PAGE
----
Shakespeare's Seven Monkeys

12 December 2012

An Initial Adventure with Lucene.

This is the first exercise in a tutorial series introducing Lucene, the text search engine library. Source for the exercises in this series is available on Github and the only prerequisite for running the initial exercises is Groovy 2.0. The texts that will be indexed in the exercises come from Project Gutenberg. This exercise will illustrate by walking through a Groovy script how simple it is to index a document and in turn search for terms by indexing ‘The complete works of Shakespeare’ and allowing for a single term search to be performed. First we shall use a feature in Groovy called @Grab which will add the required dependencies for Lucene onto the script’s classpath.

// @Grab is a nice feature for getting dependencies added to the classpath.
@Grab(group='org.apache.lucene', module='lucene-core', version='4.0.0')
@Grab(group='org.apache.lucene', module='lucene-queryparser', version='4.0.0')
@Grab(group='org.apache.lucene', module='lucene-analyzers-common', version='4.0.0')
@Grab(group='org.apache.lucene', module='lucene-queries', version='4.0.0')

import org.apache.lucene.analysis.*
import org.apache.lucene.analysis.standard.*
import org.apache.lucene.document.*
import org.apache.lucene.index.*
import org.apache.lucene.queryparser.flexible.standard.*
import org.apache.lucene.util.*

Next we shall create an IndexWriter using a standard analyser and a RAMDirectory where the index will be stored for the duration of the script.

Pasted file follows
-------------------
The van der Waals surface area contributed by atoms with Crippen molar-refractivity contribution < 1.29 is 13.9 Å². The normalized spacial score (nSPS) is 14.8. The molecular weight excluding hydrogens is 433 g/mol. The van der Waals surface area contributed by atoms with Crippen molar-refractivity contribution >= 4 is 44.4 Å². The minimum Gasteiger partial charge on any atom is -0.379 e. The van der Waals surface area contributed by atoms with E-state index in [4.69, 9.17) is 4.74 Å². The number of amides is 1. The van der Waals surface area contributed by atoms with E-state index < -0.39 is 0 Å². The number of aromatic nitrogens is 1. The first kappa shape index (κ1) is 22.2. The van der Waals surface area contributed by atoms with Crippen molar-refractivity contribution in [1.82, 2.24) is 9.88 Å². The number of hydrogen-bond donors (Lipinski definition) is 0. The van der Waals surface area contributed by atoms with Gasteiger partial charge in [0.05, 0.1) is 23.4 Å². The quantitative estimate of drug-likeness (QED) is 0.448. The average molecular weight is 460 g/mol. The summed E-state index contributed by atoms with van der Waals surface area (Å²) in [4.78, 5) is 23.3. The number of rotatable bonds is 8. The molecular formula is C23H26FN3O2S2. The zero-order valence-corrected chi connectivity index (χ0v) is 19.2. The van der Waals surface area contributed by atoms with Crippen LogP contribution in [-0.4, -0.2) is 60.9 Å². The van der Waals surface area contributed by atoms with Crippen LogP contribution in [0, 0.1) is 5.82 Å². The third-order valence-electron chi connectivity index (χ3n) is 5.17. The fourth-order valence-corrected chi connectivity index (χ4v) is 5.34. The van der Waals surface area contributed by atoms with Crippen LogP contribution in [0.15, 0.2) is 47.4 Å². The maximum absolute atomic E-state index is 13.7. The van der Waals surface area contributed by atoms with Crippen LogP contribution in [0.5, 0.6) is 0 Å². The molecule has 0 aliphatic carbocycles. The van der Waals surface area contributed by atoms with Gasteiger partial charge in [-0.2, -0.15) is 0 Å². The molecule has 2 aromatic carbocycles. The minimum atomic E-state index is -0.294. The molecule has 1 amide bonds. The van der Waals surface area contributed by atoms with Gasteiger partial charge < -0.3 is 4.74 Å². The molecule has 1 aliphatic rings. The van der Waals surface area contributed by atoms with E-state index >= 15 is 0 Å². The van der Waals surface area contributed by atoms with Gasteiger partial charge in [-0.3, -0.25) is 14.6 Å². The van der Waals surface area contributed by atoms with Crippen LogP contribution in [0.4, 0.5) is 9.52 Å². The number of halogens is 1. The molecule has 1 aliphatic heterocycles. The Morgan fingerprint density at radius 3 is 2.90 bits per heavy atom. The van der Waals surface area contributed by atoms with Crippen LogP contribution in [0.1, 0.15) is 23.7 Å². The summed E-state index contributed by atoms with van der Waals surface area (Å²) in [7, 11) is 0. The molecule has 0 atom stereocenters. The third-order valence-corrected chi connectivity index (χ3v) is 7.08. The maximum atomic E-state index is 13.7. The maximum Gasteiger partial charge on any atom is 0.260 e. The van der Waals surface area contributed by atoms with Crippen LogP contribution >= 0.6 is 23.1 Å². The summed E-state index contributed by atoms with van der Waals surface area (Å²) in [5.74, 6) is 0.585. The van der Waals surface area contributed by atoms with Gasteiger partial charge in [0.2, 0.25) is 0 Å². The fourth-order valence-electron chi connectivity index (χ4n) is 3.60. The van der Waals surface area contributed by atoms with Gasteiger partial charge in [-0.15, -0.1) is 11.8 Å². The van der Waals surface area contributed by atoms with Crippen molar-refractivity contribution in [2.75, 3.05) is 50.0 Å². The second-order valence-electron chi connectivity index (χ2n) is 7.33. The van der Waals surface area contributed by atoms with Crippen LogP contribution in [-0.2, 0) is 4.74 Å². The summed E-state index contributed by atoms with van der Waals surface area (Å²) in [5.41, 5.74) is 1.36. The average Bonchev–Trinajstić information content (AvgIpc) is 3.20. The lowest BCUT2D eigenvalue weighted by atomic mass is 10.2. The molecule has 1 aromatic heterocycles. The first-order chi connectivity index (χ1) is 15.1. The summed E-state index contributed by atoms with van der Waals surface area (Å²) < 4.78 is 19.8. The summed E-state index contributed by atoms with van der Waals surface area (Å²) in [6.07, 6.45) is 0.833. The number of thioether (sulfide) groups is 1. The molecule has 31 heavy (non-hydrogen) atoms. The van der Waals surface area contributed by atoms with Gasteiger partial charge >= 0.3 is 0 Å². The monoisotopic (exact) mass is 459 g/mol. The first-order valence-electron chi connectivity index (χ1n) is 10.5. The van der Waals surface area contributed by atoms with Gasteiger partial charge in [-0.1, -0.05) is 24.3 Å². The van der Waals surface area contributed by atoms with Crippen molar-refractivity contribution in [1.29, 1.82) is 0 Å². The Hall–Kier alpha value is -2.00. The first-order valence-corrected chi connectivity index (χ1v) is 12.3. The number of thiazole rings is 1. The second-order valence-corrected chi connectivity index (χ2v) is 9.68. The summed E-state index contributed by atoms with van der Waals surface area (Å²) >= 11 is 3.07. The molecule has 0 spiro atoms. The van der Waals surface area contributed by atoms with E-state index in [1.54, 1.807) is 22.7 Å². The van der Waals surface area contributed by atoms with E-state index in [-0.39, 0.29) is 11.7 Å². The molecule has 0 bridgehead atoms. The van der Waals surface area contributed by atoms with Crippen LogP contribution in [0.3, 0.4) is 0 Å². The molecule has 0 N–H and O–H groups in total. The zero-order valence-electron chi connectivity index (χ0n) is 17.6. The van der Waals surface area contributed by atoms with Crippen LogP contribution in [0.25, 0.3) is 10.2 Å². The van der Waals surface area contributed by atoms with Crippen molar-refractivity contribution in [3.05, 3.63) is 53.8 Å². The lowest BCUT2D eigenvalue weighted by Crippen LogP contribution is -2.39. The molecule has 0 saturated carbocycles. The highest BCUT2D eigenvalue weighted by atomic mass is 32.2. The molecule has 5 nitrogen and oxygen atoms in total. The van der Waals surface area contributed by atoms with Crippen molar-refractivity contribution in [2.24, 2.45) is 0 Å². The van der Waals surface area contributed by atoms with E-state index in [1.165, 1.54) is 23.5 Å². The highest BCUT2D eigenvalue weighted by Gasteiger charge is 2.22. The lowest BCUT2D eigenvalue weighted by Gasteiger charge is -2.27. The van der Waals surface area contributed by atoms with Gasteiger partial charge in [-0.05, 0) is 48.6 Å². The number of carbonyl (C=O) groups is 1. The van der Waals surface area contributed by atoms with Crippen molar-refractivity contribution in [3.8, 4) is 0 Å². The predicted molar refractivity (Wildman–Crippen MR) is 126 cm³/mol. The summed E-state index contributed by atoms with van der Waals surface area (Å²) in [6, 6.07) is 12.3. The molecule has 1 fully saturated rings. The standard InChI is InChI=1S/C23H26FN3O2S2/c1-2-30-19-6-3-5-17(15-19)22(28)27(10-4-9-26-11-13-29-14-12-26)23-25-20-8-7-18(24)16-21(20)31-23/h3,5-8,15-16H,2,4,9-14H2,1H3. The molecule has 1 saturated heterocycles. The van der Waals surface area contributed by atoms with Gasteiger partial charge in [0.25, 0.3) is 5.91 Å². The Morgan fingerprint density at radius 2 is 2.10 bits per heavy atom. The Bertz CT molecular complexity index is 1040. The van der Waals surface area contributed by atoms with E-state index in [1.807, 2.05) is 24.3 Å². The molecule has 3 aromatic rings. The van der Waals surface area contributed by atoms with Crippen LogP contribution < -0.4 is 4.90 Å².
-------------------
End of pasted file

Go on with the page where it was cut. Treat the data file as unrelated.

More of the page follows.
// This script indexes the text from shakespeare.txt and indexes each line.

// Search for a line containing the first argument if passed,
// otherwise search for lines with monkey.
def searchTerm = this.args.length > 0 ? "line:${this.args[0]}" : "line:monkey"

// Setup required lucene objects for writing to the lucene index.
def indexDirectory = new RAMDirectory();
def analyzer = new StandardAnalyzer(Version.LUCENE_40)
def writerConfiguration = new IndexWriterConfig(Version.LUCENE_40, analyzer)
def indexWriter = new IndexWriter(indexDirectory, writerConfiguration);

We shall then use an anonymous closure to add each line of ‘The complete works of Shakespeare’ into the index along with its associated line number.

// Index the shakespeare text file line by line.
new File("shakespeare.txt").readLines().eachWithIndex { line, lineNumber ->
	Document doc = new Document();
	doc.add(new IntField("lineNumber", lineNumber, Field.Store.YES))
	doc.add(new TextField("line", line, Field.Store.YES))

With the indexing of ‘The complete works of Shakespeare’ finished, it is now time to search for lines which contain a term.

// Print out each line which matches the search term, with a return limit of 10000 matches.
def indexReader = indexWriter.getReader()
def query = new StandardQueryParser(analyzer).parse(searchTerm, "")
def indexSearcher = new IndexSearcher(indexReader)
def hits =, 10000).scoreDocs

hits.collect{indexSearcher.doc(it.doc)}.each{ println "${it.lineNumber} ${it.line}"}
println "${hits.length} matches for ${searchTerm - 'line:'} found."

// Tidy up resources

Finally it is time to run the script and see which lines match our term.

<$groovy IndexAndSearchShakespeare.groovy Monkey
74109 for a monkey.
105489 Into baboon and monkey.
79411 On meddling monkey, or on busy ape,
33770 was the very genius of famine; yet lecherous as a monkey, and the
104044 CALIBAN. Thou liest, thou jesting monkey, thou;
12445 an ape, more giddy in my desires than a monkey. I will weep for
68612 LADY MACDUFF. Now, God help thee, poor monkey! But how wilt thou do
7 matches for Monkey found.

Try using wildcards as long as they are not the first character (as this breaks the rules for the Lucene Query Syntax). For example: groovy IndexAndSearchShakespeare.groovy Monk*.

See you next time...

Article By
blog author

David McFarland

Principal Engineer